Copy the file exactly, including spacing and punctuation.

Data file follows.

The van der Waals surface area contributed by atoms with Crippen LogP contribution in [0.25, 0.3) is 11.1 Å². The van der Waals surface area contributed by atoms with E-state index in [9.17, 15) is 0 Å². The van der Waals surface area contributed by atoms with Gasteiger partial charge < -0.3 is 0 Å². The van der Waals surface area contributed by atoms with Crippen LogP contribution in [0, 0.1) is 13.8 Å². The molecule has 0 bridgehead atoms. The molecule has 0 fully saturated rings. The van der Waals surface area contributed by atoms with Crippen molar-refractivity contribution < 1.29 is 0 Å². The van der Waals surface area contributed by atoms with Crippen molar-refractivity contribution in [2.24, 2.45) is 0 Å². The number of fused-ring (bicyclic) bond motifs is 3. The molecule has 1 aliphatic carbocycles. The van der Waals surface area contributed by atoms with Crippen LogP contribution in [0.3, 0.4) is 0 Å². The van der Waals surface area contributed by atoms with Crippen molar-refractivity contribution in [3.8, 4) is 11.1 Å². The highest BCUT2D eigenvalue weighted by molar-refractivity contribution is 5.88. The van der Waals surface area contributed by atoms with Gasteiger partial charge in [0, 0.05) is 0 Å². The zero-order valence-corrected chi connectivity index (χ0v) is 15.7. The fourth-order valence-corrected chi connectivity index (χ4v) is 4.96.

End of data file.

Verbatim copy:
The van der Waals surface area contributed by atoms with Crippen LogP contribution in [0.25, 0.3) is 11.1 Å². The van der Waals surface area contributed by atoms with E-state index in [9.17, 15) is 0 Å². The van der Waals surface area contributed by atoms with Gasteiger partial charge < -0.3 is 0 Å². The van der Waals surface area contributed by atoms with Crippen LogP contribution in [0, 0.1) is 13.8 Å². The molecule has 0 bridgehead atoms. The molecule has 0 fully saturated rings. The van der Waals surface area contributed by atoms with Crippen molar-refractivity contribution < 1.29 is 0 Å². The van der Waals surface area contributed by atoms with Crippen molar-refractivity contribution in [2.24, 2.45) is 0 Å². The number of fused-ring (bicyclic) bond motifs is 3. The molecule has 1 aliphatic carbocycles. The van der Waals surface area contributed by atoms with Crippen LogP contribution in [0.3, 0.4) is 0 Å². The van der Waals surface area contributed by atoms with Crippen molar-refractivity contribution in [3.8, 4) is 11.1 Å². The highest BCUT2D eigenvalue weighted by molar-refractivity contribution is 5.88. The van der Waals surface area contributed by atoms with Gasteiger partial charge in [0, 0.05) is 0 Å². The zero-order valence-corrected chi connectivity index (χ0v) is 15.7. The fourth-order valence-corrected chi connectivity index (χ4v) is 4.96.